There should’ be on the appeal body at least one person of senior rank who has served in the field. He should be a man of the type who in World War 1. lay in the mud of Flanders with their men and suffered with them in the trenches on Gallipoli. Under active service conditions lice, burrowed in the clothing of all men, irrespective of rank. All men suffered the same privations through shortage of food and water and other every-day necessaries. Men who have known those conditions know why others crack. They know what malnutrition and the stress and strain of war mean, particularly to younger men. Lads have not the stamina of older men; they are not quite so set in their outlook, and I appeal to the Government to see that there shall be on the appeal tribunal an older man of experience. The initials “ Q.C.” after a man’s name might mean that he is eligible to be called “ quite cold-footed “ just as appropriately as “ Queen’s Counsel “. There are available for service on a tribunal of this character, men such as Sir Edmund Herring, the Chief Justice of Victoria, and Bishop Riley and other chaplains-general who have been through the mill and know what war is. As time goes on, there may not be available legal men who have the knowledge and background of Sir Edmund Herring, and care must be taken that the appeal tribunal is not bereft of an active soldier. Had General Blarney fallen by the wayside, Sir Edmund Herring would have taken over the post of Commander-in-Chief of the Australian Military Forces and he would have filled that job with great success. A man would be proud to have Sir Edmund on any tribunal before which he appeared.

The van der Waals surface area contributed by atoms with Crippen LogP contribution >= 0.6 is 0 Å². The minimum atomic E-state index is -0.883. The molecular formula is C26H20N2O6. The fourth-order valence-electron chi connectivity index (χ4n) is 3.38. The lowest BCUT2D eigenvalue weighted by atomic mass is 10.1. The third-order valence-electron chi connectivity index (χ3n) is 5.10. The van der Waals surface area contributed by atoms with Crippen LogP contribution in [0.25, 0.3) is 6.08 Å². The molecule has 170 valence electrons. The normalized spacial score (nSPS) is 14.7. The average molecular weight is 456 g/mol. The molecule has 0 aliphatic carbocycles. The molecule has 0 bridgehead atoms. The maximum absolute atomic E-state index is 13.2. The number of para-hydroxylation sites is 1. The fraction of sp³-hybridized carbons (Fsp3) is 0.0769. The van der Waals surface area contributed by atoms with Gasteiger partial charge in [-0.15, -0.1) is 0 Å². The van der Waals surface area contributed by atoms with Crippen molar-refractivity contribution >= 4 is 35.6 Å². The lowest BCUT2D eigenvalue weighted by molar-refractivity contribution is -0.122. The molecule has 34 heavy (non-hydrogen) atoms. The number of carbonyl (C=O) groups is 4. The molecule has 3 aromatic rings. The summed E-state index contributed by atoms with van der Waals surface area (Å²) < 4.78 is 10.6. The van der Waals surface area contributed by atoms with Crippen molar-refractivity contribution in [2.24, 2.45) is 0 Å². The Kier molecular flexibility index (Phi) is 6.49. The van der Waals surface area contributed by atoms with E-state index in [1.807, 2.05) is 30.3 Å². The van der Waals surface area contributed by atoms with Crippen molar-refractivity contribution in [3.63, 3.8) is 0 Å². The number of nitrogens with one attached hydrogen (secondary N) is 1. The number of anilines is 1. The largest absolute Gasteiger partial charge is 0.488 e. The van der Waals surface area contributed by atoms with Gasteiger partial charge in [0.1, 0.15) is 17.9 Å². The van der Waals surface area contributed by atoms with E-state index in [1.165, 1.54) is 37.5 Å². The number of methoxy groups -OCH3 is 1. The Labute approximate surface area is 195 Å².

There is need for care in the matter that Senator Armstrong suggested about a power to vary sentence. If the appeal tribunal were given jurisdiction to reduce a sentence it would also have to be given power to increase a sentence. This would be dangerous. At courts-martial, the sentences are imposed by men who know something of the conditions that the accused person has been through and I consider that it would be unwise to permit the appeal tribunal to vary those sentences. The only thing in the bill to which I am keenly opposed is the provision that the appeal tribunal must be comprised wholly of legal men. There should be a member of it who knows conditions of service. I certainly should not be satisfied to go before a tribunal that has as a member a man of the type of Judge Foster - -anti-soldier, peace at any price, and a little bit anti-British. I should not for one second be satisfied to go before him. It is absolutely essential for the discipline of the Army that the men dealt with should have complete confidence in the impartiality of the appeal tribunal and complete confidence that they will get justice. A watch has to be kept on the rats who avoid service in the field ; and they are not only found among other ranks. In the past they have been found in the commissioned ranks, just as anywhere else. They knew better than any general when there was going to be a battle and they always found some means of being absent when it arrived. I agree with Senator Wordsworth that we should avoid setting up any organization that will have room for those people. Lord Allenby was a great soldier and a most successful commanderinchief, but he was never so sure about when a battle would be fought as was one individual in my own regiment. No eel that ever swam the rivers of Victoria was as greasy and as hard to hold as he was when a fight was looming. I am strongly in favour of the bill and I urge the Government to sec that some one, irrespective of the arm of the services to which he belongs, but who has been through the mill and knows the conditions and stresses and strains of active service is a member of the appeal tribunal so that its findings will temper justice with mercy.